We gain some insight to the nature of their friendship when we discover that, “In February 1862, Mrs. Gurley helped the Lincoln family nurse, Rebecca Pomeroy, care for Tad Lincoln after Willie’s death.”{footnote}http://www.mrlincolnswhitehouse.org/inside.asp?ID=49&subjectID=2{/footnote} From this it appears that the Gurley’s and the Lincolns were trusted family friends.

Upon his death, “Mrs. Lincoln arranged to have her late husband’s hat sent to Dr. Gurley.” This is quite a gesture showing the close personal familiarity between these two families. These were not mere casual acquaintances; this is something you would do for your one of your deceased husband’s closest friends.

According to historian Allen C. Guelzo, Pastor Gurley’s “preaching was confined with remarkable closeness to the great central doctrines of the cross.”{footnote}Allen C. Guelzo, Abraham Lincoln: Redeemer President, p. 321.{/footnote}

Once when accosted as he left the White House after an early morning meeting, Dr. Gurley explained that he and the President had “been talking of the state of the soul after death. That is a subject of which Mr. Lincoln never tires. This morning, however, I was a listener. Mr. Lincoln did all the talking.”{footnote}DeWitt Jones, Lincoln and the Preachers, p. 37.{/footnote} So we must deduce from this that Dr. Gurley and Lincoln had spoken about the state of the soul after death on numerous occasions. What kind a minster, and graduate of Old Princeton, would Dr. Gurley be if he had not explained the gospel to Lincoln in these conversations relative to the state of the soul after death if he believed Lincoln to be lost and in need of salvation?

Phineas Densmore Gurley
Rev. Phineas Densmore Gurley
Pastor Gurley also said prayers at the Capitol and the Washington train station and again at the graveside in Springfield, Illinois, after the assassination. He also composed an original funeral hymn, “Rest, Noble Martyr.”

Now we are compelled to ask, surely Dr. Gurley knows that a martyr is a deceased Christian believer? Why would he mislead the American People who would read his funeral hymn “Rest, Noble Martyr” if he judged that Lincoln was not a believer? And who, pray tell, would be in a better position to know the state of Lincoln’s soul than his pastor and one of his dearest friends? Would an Old School Calvinist, who preached the great central doctrines of the cross, knowingly mislead the American people and those who would come after them who would read his funeral hymn on this central question?

The second Old School Presbyterian minister who was an earlier influential force in the life of Abraham Lincoln from his time in Springfield, Illinois, was the Scotsman Dr. James Smith, pastor of the First Presbyterian Church of Springfield. He was a native of Glasgow and described himself as an “old light Presbyterian” ordained first in the Cumberland Presbyterian church in Kentucky in 1825; later he moved to Springfield to become the pastor of The First Presbyterian Church, this time as an Old School Presbyterian. He was noted as the author of an important and hefty apologetic work, The Christian’s Defense, in 1843. Lincoln requested a copy from the author after he had found it on the shelves of a family member during a trip to Kentucky.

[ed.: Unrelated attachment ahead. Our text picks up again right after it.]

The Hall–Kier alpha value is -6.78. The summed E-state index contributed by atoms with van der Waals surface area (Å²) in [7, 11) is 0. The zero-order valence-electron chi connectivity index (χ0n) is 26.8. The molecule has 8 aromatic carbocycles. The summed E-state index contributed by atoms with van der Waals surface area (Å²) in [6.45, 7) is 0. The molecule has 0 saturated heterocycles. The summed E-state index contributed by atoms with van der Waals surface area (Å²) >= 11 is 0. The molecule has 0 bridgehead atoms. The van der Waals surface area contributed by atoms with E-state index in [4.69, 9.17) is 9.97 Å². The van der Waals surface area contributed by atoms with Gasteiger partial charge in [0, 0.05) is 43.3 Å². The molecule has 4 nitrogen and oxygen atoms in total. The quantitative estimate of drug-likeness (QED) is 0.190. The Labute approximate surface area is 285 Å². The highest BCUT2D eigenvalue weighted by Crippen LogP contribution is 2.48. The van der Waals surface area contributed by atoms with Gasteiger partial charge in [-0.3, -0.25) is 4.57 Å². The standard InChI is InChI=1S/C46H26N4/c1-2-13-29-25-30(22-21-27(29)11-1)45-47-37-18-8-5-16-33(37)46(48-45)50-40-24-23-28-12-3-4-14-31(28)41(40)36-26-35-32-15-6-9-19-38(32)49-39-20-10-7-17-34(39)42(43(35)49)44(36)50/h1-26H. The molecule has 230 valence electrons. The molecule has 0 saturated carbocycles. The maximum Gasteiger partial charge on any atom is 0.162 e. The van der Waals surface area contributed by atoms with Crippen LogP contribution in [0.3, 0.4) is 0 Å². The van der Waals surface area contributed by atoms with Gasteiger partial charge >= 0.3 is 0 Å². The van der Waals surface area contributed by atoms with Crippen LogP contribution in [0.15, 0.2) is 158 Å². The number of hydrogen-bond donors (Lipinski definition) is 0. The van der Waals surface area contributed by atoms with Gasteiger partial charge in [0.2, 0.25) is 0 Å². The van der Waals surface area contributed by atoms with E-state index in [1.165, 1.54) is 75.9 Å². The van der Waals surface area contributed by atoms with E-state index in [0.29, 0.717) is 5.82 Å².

Abraham Lincoln reading the Bible to his son Tad Photograph by Anthony Berger, c. 1865
When the Lincolns lost their child Eddie in Springfield in 1850, their usual Episcopal pastor was away, and they got connected with Dr. James Smith to conduct the burial services. This meeting started a lifelong friendship between the Lincolns and Dr. Smith. Mary Lincoln was admitted to membership in Dr. Smith’s church on Wednesday, October 13th, 1852. Their son Thomas (Tad) was baptized there on Saturday, April 4th, 1856. Abraham was circuit riding much of the time during this period and did not immediately become a member on the same occasion as his wife. Records reveal that he was on circuit when she became a member. Havlik considers it “inconceivable” however, that Lincoln was not present when Tad was presented by his parents for baptism, as this was also Tad’s second birthday. The family continued to attend services, renting pew number 20 for $50 per year, until they left for Washington nine years later in February, 1861.{footnote}Robert J. Havlik, “Abraham Lincoln and the Reverend Dr. James Smith: Lincoln’s Presbyterian Experience in Springfield.” p.3 Found at: http://dig.lib.niu.edu/ISHS/ishs-1999autumn/ishs-1999autumn222.pdf{/footnote} According to one of the Elders in the First Presbyterian Church in Springfield, Thomas Lewis, “I have not known of Lincoln not occupying that pew every Sunday he was in the city, until he left [for Washington].”{footnote}Illinois State Register, December 10, 1898. Cited in William Eleazar Baron, The Soul of Abraham Lincoln (New York: George H. Doran: 1920), p. 159. Elder Lewis would be in a position to know how often Abraham Lincoln attended church as he said he sat in the pew just behind the Lincolns. Found at: http://books.google.com/books/about/The_soul_of_Abraham_Lincoln.html?id=UDEOAAAAIAAJ{/footnote} On April 26th, 1853, the session of the church made a motion to retain the services of Abraham Lincoln in a church legal proceeding in Presbytery.{footnote}Havlik, “Abraham Lincoln and the Reverend Dr. James Smith.” p. 6.{/footnote}

For those unfamiliar with such practices, Presbyterians take seriously Paul’s admonition:

When one of you has a grievance against another, does he dare go to law before the unrighteous instead of the saints? Or do you not know that the saints will judge the world? And if the world is to be judged by you, are you incompetent to try trivial cases? [1 Corinthians 6:1-2]

The idea is that the Church should be competent to try its own cases, and they should not do this in front of unbelievers. The case for which Lincoln was retained had to do with an alleged unpaid debt on the church organ purchased from another church in the presbytery. This dispute was not something to be paraded before unbelievers. So if Lincoln was judged an unbeliever by Dr. Smith or by his session, why would they retain Lincoln as their counsel for this action that was to be tried, not in civil court – in front of unbelievers – but in the Presbytery?